Shaw Societies: Once and Now

 

Stanley Weintraub

 

 

The International Shaw Society, the active and collective memory of Shavians past, present and future, dates effectively from January 2004.   Although two Shaw societies date from Shaw’s lifetime, only one survives.   The London-based Shaw Society resulted from Fritz Erwin Loewenstein’s wearing down Shaw’s opposition to its establishment.   Shaw wrote to him wearily on November 14, 1941, about past societies in which he had been involved as a young man,

The Browning Society was a terror to Browning.

Shelley was dead.

Shakespear was dead.

I shall soon be dead.

We all provided a rallying point for the co-operation and education of kindred spirits and a forum for their irreconcilable controversies.

So go ahead; but don’t bother me about it.  I am old, deaf, and dotty.  In short, a has been.

 

 Loewenstein, a refugee from Hitler’s Germany with an art history doctorate from Wurzburg on Japanese prints and a stay as an enemy alien on the Isle of Man, was forty and a motor-mechanic trainee.  His hobby since 1936 had been Shavian bibliography.   Once Shaw relented, Loewenstein called a meeting to inaugurate a society, and backdated its founding to Shaw’s 85th birthday on July 26, 1941.


Shaw would give Loewenstein some “gravedigging” bibliographical work to do, causing his long-time secretary, Blanche Patch, to complain that G.B.S. “inflicts the Jew on me.”   Energetic without being efficient, he gave the administrative work of the new society to Eric Batson, and began publishing small snippets of Shaviana from the G.B.S. archives, such as “Mr Shaw Regrets,” a scissors-and-paste piece in the August 1946 American Mercury quoting from Shaw’s color-coded postcards..  Soon Batson called himself General Secretary and began editing a society bulletin, which he renamed The Shavian.   It still goes on, as do the society’s monthly meetings and the annual birthday performances at Ayot St. Lawrence.   In time Barbara Smoker took over as General Secretary and editor, then Tom Evans as editor from 1964.   Evans has now been succeeded by Ivan Wise.   Barry Morse is its current president.  And Evelyn and Anthony Ellis publish its Newsletter.    

In America, recognizing the mortality tables, William D. Chase, a Flint, Michigan newspaper editor, did not wait for Shaw’s approval of the founding of the Shaw Society of America in June 1950, but sent him the announcement.   The sage of Ayot was only weeks away from his 94th and last birthday.   Still haunting the premises despite Miss Patch, Loewenstein replied, tipping Chase off that a reply from Shaw was coming.   It came on July 1, 1950.   In it Shaw professed awe at the “illustrious names on the foundation committee.”   He preferred an “Einstein Society” or other alternatives “named after other famous persons much cleverer than I ever was,” but accepted the fact.  “I can only hope,” he closed, “that in other hands Shavianism will be carried so far that future generations will say ‘We agree with your doctrine; but who the devil was Bernard Shaw?’”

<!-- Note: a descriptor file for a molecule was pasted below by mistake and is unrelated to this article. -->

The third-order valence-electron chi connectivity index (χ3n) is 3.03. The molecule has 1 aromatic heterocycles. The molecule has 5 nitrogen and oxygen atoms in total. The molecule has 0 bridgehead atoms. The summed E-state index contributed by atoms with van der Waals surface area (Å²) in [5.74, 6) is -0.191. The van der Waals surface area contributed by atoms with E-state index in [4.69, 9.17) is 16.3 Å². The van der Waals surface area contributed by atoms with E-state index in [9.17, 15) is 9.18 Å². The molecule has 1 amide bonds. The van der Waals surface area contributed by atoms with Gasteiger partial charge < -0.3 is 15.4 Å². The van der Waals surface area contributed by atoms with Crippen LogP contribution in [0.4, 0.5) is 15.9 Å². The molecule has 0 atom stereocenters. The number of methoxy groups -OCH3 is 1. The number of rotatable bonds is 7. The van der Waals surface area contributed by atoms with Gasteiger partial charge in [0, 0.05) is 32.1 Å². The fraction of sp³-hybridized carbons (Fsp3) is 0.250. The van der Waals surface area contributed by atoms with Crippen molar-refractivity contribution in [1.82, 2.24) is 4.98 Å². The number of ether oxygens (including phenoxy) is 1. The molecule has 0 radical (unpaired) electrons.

The society’s first Bulletin was published in February 1951 with Chase as editor.  With number three it became The Shaw Bulletin, and as of number 5 in May 1954 it was edited by Dan H. Laurence. The society’s meetings were arranged largely by theatrical lawyer David Marshall Holtzmann, the treasurer, and lawyer-bibliophile Maxwell Steinhardt, who arranged for the use of the Grolier Club in New York.   When illness prevented Laurence from continuing, Stanley Weintraub became editor, publishing a centenary issue (number ten) in November 1956.   The Bulletin metamorphosed into The Shaw Review once it began regular publishing via the Penn State Press, and in 1981 became SHAW.  The Annual of Bernard Shaw Studies, edited by Weintraub into 1989 and then by Fred D. Crawford until his death.  Volumes 21 in 2001 and thereafter into 2004 were edited by Gale K. Larson with MaryAnn Crawford.  With the death of Larson, the co-editors became MaryAnn Crawford and Michael Pharand.   However, the Society began to fail much earlier with the deaths of its chief New York sponsors, and faded from the scene in the 1970s.

While the Shaw Society of America remained active, a parallel local organization began operation, the Bernard Shaw Society, which originated in 1952 as the New York regional group of the London Shavians.  Its organizer was Vera Scriabine, an immigrant who had long before fled the Bolshevik revolution and who held the first meetings in her Washington Square apartment.   Its organ, The Independent Shavian, begun in 1962, still continues, and its meetings since 1984 have been held in the town house of the American Irish Historical Society.   Its current president is Rhoda Nathan, a professor emerita at Hofstra University, and its secretary is Douglas Laurie at Box 1159 Madison Square Station, New York 10159-1159.  

For a time, primarily in the 1960s, regional Shaw societies flourished in Chicago and Los Angeles, largely dependent upon energetic sponsors, Lois Solomon Weisberg in Illinois and Eddy Feldman in California.  For many years the California group held an annual vegetarian Shaw birthday dinner with a guest G.B.S. scholar as speaker.   “Bernard Shaw Day” in Chicago also featured a vegetarian luncheon, and a symposium.  


Other Shaw societies have arisen abroad.  A Shaw Society of Japan holds regular meetings, usually in Tokyo.   A Shaw Society of India founded in 1984 by Vinod Sharma, formerly of the University of Delhi, holds conferences in collaboration with sponsoring Indian universities in various places across the nation.   Given the costs of international travel, it is likely that further such societies will materialize.